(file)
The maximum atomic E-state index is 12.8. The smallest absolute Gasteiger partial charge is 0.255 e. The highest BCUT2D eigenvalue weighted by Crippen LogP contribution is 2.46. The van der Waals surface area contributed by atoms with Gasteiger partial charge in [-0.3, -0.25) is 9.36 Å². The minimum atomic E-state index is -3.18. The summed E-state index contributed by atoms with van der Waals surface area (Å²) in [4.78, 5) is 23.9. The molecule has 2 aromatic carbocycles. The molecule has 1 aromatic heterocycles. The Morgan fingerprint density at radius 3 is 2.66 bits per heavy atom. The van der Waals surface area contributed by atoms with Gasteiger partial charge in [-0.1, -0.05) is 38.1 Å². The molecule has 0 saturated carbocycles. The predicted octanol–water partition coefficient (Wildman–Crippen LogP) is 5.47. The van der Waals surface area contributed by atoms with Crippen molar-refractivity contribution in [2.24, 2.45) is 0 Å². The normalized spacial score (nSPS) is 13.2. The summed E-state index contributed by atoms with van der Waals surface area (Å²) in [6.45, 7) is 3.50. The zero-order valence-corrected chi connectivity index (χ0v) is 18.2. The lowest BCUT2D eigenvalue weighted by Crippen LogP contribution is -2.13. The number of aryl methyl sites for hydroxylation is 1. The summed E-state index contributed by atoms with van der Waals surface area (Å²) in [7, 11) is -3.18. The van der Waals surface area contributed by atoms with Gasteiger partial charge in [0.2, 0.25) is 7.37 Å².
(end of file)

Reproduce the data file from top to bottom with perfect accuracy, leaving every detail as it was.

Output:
The maximum atomic E-state index is 12.8. The smallest absolute Gasteiger partial charge is 0.255 e. The highest BCUT2D eigenvalue weighted by Crippen LogP contribution is 2.46. The van der Waals surface area contributed by atoms with Gasteiger partial charge in [-0.3, -0.25) is 9.36 Å². The minimum atomic E-state index is -3.18. The summed E-state index contributed by atoms with van der Waals surface area (Å²) in [4.78, 5) is 23.9. The molecule has 2 aromatic carbocycles. The molecule has 1 aromatic heterocycles. The Morgan fingerprint density at radius 3 is 2.66 bits per heavy atom. The van der Waals surface area contributed by atoms with Gasteiger partial charge in [-0.1, -0.05) is 38.1 Å². The molecule has 0 saturated carbocycles. The predicted octanol–water partition coefficient (Wildman–Crippen LogP) is 5.47. The van der Waals surface area contributed by atoms with Crippen molar-refractivity contribution in [2.24, 2.45) is 0 Å². The normalized spacial score (nSPS) is 13.2. The summed E-state index contributed by atoms with van der Waals surface area (Å²) in [6.45, 7) is 3.50. The zero-order valence-corrected chi connectivity index (χ0v) is 18.2. The lowest BCUT2D eigenvalue weighted by Crippen LogP contribution is -2.13. The number of aryl methyl sites for hydroxylation is 1. The summed E-state index contributed by atoms with van der Waals surface area (Å²) in [7, 11) is -3.18. The van der Waals surface area contributed by atoms with Gasteiger partial charge in [0.2, 0.25) is 7.37 Å².